FCN 6 in the week on the shiny new single speed.

    FCN 3 at the weekend - struggling to do it justice!
  • wgwarburtonwgwarburton Posts: 1,863
    unscarred wrote:
    Maybe tugs shouldn't be necessary, but my previous attempt at SS was scuppered by the wheel's habit of jumping forward in the drive side dropout, jamming the tyre against the chainstay. I physically could not do the nuts up tighter, and I'm a big bloke! Any idea why I had this problem?

    Cheap nuts? Good quality track nuts are generally advised to address this problem.

    The interface between the locknuts on one side of the dropout and the tracknuts on the other determines how well the axle stays planted. If the dropouts present nice clean grippy faces and the nuts have good knurling then it all Just Works.

    Cheers,
    W.
  • Oddjob62Oddjob62 Posts: 1,056
    Cheap nuts? Good quality track nuts are generally advised to address this problem.
    .

    I'd have to point towards your nuts as well. I've never had a wheel move. My first fixed was a converted raleigh as well and never had problems with that either.
    As yet unnamed (Dolan Seta)
    Joelle (Focus Expert SRAM)
  • Oddjob62 wrote:
    I'd have to point towards your nuts as well.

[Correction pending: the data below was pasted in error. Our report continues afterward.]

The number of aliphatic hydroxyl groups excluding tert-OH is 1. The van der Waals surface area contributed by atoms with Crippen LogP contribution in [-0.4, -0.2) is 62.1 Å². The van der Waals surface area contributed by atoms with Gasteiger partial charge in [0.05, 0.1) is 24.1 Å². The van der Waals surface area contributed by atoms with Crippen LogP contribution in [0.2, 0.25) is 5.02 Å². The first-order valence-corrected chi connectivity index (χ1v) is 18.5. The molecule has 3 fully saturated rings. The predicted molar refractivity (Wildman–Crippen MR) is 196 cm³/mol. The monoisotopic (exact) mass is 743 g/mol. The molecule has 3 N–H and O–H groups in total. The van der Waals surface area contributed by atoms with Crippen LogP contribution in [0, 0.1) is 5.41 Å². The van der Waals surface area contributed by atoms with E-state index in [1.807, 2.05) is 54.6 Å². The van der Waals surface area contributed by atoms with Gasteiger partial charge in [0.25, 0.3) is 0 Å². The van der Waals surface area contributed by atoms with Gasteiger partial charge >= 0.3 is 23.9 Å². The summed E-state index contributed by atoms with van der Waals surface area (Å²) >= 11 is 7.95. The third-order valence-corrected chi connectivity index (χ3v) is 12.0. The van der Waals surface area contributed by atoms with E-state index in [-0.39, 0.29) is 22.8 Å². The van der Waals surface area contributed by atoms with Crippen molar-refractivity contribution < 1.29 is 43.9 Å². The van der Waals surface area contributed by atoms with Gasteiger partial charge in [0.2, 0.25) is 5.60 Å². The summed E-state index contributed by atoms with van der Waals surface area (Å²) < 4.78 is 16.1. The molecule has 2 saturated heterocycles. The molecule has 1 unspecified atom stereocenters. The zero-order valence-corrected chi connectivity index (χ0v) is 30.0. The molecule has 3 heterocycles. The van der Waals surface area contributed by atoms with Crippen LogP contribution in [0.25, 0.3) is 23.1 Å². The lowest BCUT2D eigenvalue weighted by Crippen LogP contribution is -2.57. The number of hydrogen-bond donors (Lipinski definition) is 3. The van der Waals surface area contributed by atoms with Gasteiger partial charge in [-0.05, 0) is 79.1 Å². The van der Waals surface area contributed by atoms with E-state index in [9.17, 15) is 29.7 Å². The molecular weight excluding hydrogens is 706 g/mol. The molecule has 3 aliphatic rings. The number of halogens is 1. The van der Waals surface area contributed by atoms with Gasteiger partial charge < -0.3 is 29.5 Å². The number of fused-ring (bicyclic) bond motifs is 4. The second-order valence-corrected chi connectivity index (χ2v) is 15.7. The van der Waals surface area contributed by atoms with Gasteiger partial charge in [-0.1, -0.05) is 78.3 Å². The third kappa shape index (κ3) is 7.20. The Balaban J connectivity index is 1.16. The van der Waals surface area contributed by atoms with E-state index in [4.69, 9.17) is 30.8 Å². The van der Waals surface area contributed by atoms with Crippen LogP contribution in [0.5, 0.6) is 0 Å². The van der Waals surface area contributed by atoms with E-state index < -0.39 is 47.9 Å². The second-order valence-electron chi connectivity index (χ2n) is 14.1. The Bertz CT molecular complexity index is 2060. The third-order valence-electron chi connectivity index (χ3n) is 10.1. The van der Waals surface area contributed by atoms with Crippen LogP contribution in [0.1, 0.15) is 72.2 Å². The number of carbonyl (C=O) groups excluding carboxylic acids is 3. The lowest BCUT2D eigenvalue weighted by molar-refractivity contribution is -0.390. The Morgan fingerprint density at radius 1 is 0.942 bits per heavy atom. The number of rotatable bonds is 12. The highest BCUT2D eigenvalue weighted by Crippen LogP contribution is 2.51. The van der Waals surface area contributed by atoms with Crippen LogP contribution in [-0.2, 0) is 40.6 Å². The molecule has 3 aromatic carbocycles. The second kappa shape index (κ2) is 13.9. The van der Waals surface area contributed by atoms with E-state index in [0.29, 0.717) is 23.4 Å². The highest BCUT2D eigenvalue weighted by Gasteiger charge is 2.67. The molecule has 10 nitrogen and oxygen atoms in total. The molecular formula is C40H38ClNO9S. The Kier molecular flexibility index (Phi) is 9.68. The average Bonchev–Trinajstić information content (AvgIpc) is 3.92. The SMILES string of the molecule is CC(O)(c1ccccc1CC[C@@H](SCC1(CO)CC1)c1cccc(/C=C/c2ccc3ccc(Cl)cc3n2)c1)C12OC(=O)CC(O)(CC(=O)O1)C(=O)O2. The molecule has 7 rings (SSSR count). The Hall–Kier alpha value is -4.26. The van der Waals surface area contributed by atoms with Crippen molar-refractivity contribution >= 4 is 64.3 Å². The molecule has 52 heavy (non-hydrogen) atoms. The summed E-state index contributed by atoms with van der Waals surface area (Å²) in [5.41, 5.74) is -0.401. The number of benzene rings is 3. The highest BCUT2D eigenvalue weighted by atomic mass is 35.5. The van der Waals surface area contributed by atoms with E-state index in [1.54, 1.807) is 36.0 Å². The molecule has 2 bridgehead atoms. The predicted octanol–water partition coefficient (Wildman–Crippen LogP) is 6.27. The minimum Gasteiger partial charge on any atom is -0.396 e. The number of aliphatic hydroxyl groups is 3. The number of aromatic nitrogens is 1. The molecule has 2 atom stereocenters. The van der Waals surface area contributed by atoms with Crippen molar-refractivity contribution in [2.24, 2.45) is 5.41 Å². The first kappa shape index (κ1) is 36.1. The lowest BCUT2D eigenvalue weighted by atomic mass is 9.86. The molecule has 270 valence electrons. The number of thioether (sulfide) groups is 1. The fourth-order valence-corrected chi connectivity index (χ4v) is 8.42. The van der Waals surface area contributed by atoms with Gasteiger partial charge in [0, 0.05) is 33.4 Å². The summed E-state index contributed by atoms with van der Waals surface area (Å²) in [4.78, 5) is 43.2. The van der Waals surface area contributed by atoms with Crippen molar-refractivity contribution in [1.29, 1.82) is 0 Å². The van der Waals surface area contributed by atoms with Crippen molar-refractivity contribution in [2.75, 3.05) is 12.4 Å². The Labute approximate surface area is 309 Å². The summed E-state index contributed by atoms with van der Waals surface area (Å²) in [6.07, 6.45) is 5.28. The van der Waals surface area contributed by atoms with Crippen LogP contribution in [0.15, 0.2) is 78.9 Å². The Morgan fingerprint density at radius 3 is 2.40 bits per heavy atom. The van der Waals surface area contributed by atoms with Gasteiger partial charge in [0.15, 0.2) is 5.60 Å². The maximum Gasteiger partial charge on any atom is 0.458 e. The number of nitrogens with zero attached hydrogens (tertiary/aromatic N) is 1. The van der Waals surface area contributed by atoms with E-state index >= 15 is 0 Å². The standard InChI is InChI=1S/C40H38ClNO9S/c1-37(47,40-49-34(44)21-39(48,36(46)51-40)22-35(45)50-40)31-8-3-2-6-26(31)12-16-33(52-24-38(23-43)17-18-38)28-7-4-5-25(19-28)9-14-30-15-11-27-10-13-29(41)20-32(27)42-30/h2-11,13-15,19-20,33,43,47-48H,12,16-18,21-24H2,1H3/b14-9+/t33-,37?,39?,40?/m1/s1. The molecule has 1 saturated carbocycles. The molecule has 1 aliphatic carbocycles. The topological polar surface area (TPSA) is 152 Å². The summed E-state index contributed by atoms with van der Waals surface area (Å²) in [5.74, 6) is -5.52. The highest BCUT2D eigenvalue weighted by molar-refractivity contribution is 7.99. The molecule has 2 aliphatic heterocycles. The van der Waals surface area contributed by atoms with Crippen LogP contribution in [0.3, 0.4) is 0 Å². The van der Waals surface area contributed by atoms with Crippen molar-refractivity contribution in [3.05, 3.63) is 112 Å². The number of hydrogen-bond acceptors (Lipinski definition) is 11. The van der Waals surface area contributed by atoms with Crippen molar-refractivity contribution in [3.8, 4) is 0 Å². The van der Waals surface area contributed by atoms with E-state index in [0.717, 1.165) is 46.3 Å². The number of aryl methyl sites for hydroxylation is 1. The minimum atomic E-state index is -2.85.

I'd prefer you didn't, I'm very self-conscious :D

    Seriously though, that's a nice easy and cheap fix if that's all it is, and certainly the place to start.

    Cheers guys!
    FCN 6 in the week on the shiny new single speed.

    FCN 3 at the weekend - struggling to do it justice!
  • wgwarburtonwgwarburton Posts: 1,863
    unscarred wrote:
    Oddjob62 wrote:
    I'd have to point towards your nuts as well.

    I'd prefer you didn't, I'm very self-conscious :D

    Seriously though, that's a nice easy and cheap fix if that's all it is, and certainly the place to start. ..

    Yup. Have a go at your dropouts while you're in there- you don't want grease, oil, dirt or loose paint between the nuts & the frame. Dropouts should be relatively soft metal (you don't want them to crack, after all), so the knurling on the nuts ought to bite into the metal and grip (proper track nuts have collars, which set against the dropout and let the nut turn to tighten).
    If necessary, you might even file the faces of the dropouts to ensure a good grip, but be wary of inviting rust...

    Finally, on a more obscure note, I thought I needed chain-tugs last year, because my chain kept slacking off (lazy B***) and I thought the axle must be creeping. Turned out that it was the bearings on the hub gradually disintegrating into the shell....!
    Needless to say, the truth was revealed on a wet, dark morning, on my way to catch a train to a new job. I don't recommend this as a way to make a good impression.

    Cheers,
    W.